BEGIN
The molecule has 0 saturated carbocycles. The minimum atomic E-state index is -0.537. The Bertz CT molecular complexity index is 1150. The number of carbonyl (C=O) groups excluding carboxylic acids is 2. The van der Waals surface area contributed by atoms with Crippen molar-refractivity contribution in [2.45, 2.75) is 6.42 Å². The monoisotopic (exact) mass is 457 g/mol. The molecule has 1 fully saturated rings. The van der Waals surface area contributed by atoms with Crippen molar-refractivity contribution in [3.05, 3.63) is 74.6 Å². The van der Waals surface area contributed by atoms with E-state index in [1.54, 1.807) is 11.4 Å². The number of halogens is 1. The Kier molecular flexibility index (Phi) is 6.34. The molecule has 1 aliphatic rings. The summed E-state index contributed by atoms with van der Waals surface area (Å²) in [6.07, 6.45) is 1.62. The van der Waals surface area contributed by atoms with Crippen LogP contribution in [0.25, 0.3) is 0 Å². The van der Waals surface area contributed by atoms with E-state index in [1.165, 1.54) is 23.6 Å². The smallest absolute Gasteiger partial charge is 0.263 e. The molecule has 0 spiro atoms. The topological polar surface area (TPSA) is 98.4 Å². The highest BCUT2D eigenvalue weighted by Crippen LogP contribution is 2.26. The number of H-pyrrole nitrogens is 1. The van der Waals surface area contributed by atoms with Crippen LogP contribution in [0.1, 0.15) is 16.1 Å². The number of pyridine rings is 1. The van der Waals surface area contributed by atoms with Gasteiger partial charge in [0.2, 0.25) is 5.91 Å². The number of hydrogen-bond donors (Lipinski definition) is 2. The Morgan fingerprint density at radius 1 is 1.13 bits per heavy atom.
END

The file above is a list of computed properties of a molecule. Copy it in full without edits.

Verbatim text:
The molecule has 0 saturated carbocycles. The minimum atomic E-state index is -0.537. The Bertz CT molecular complexity index is 1150. The number of carbonyl (C=O) groups excluding carboxylic acids is 2. The van der Waals surface area contributed by atoms with Crippen molar-refractivity contribution in [2.45, 2.75) is 6.42 Å². The monoisotopic (exact) mass is 457 g/mol. The molecule has 1 fully saturated rings. The van der Waals surface area contributed by atoms with Crippen molar-refractivity contribution in [3.05, 3.63) is 74.6 Å². The van der Waals surface area contributed by atoms with E-state index in [1.54, 1.807) is 11.4 Å². The number of halogens is 1. The Kier molecular flexibility index (Phi) is 6.34. The molecule has 1 aliphatic rings. The summed E-state index contributed by atoms with van der Waals surface area (Å²) in [6.07, 6.45) is 1.62. The van der Waals surface area contributed by atoms with Crippen LogP contribution in [0.25, 0.3) is 0 Å². The van der Waals surface area contributed by atoms with E-state index in [1.165, 1.54) is 23.6 Å². The smallest absolute Gasteiger partial charge is 0.263 e. The molecule has 0 spiro atoms. The topological polar surface area (TPSA) is 98.4 Å². The highest BCUT2D eigenvalue weighted by Crippen LogP contribution is 2.26. The number of H-pyrrole nitrogens is 1. The van der Waals surface area contributed by atoms with Crippen LogP contribution in [0.1, 0.15) is 16.1 Å². The number of pyridine rings is 1. The van der Waals surface area contributed by atoms with Gasteiger partial charge in [0.2, 0.25) is 5.91 Å². The number of hydrogen-bond donors (Lipinski definition) is 2. The Morgan fingerprint density at radius 1 is 1.13 bits per heavy atom.